A lab technician visually inspects a filled vial of investigational coronavirus disease (COVID-19) treatment drug remdesivir at a Gilead Sciences facility in La Verne, California.
Gilead Sciences | via REUTERS
Gilead Sciences‘ sales fell 10% in the second quarter from a year earlier as the coronavirus pandemic weakened demand for some of its drugs, including some of its core hepatitis treatments.
The company, which released its earnings Thursday, also took a hit from generic competitors as well as its acquisition of cancer drugmaker Forty Seven. Gilead’s shares fell 2% in after-hours trading.
Gilead’s total product sales slid 10% to $5.1 billion in the second quarter, down from $5.6 billion a year ago and less than the $5.31 billion analysts expected. The company reported adjusted earnings of $1.11 per share, lower than the $1.45 per share projected by analysts surveyed by Refinitiv.
“The impact of COVID-19 on Gilead’s business continues to be subject to a high degree of uncertainty given unpredictable dynamics related to the incidence, spread and efforts to treat COVID-19 around the world,” the company wrote in its earnings release.
The company said sales in its HIV drug business fell 1% to $4 billion during the second quarter. Sales for its HCV unit fell 47% to $448 million as fewer people in the U.S. and Europe stayed home and had fewer health screenings due to the pandemic.
There are no FDA-approved drugs for the coronavirus, which has infected more than 16 million people worldwide and killed at least 667,808, according to data compiled by Johns Hopkins University.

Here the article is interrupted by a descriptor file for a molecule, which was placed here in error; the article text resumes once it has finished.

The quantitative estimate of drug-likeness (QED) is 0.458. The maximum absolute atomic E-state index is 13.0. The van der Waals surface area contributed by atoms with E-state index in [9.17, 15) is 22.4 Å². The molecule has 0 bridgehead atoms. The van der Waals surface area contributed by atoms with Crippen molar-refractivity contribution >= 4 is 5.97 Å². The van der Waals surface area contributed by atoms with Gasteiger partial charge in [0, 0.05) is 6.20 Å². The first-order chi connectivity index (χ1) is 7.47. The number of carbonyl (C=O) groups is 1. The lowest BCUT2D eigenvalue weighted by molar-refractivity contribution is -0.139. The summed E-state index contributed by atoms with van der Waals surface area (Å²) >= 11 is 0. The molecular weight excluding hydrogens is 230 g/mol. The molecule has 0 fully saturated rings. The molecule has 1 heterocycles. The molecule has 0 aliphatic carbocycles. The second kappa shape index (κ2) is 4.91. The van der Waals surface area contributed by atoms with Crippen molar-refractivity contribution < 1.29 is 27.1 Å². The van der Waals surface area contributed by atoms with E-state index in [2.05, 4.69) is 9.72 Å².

In May, the FDA granted Gilead’s antiviral drug remdesivir an emergency use authorization, allowing hospitals and doctors to use the drug on patients hospitalized with the disease even though the drug has not been formally approved by the agency. The intravenous drug has helped shorten the recovery time of some hospitalized Covid-19 patients.
The Department of Health and Human Services announced June 29 a deal that gives the U.S. more than 500,000 treatment courses of the antiviral drug for U.S. hospitals through September. That represents 100% of Gilead’s projected production for July and 90% of its production for August and September, according to the agency.$
Gilead is selling remdesivir for $520 per vial in the U.S. to patients with private insurance and $390 per vial to federal insurance programs such as Medicare as well as foreign countries. The majority of patients treated with remdesivir receive a five-day treatment course using six vials of remdesivir, the company has said.
That would bring the cost to $2,340 for foreign and U.S. Medicare patients and $3,120 for U.S. patients with private health coverage.
During a conference call discussing the earnings, Gilead executives said they expect to sell 1 million to 1.5 million treatment courses of the drug this year.
They also said they are continuing to develop an inhaled version of the antiviral drug.
In June, the company announced it was beginning human trials for the inhaled version. The drug can’t be administered in pill form because its chemical makeup would impact the liver, the company noted.
They will administer the drug through a nebulizer, a delivery device that can turn liquid medicines into a mist.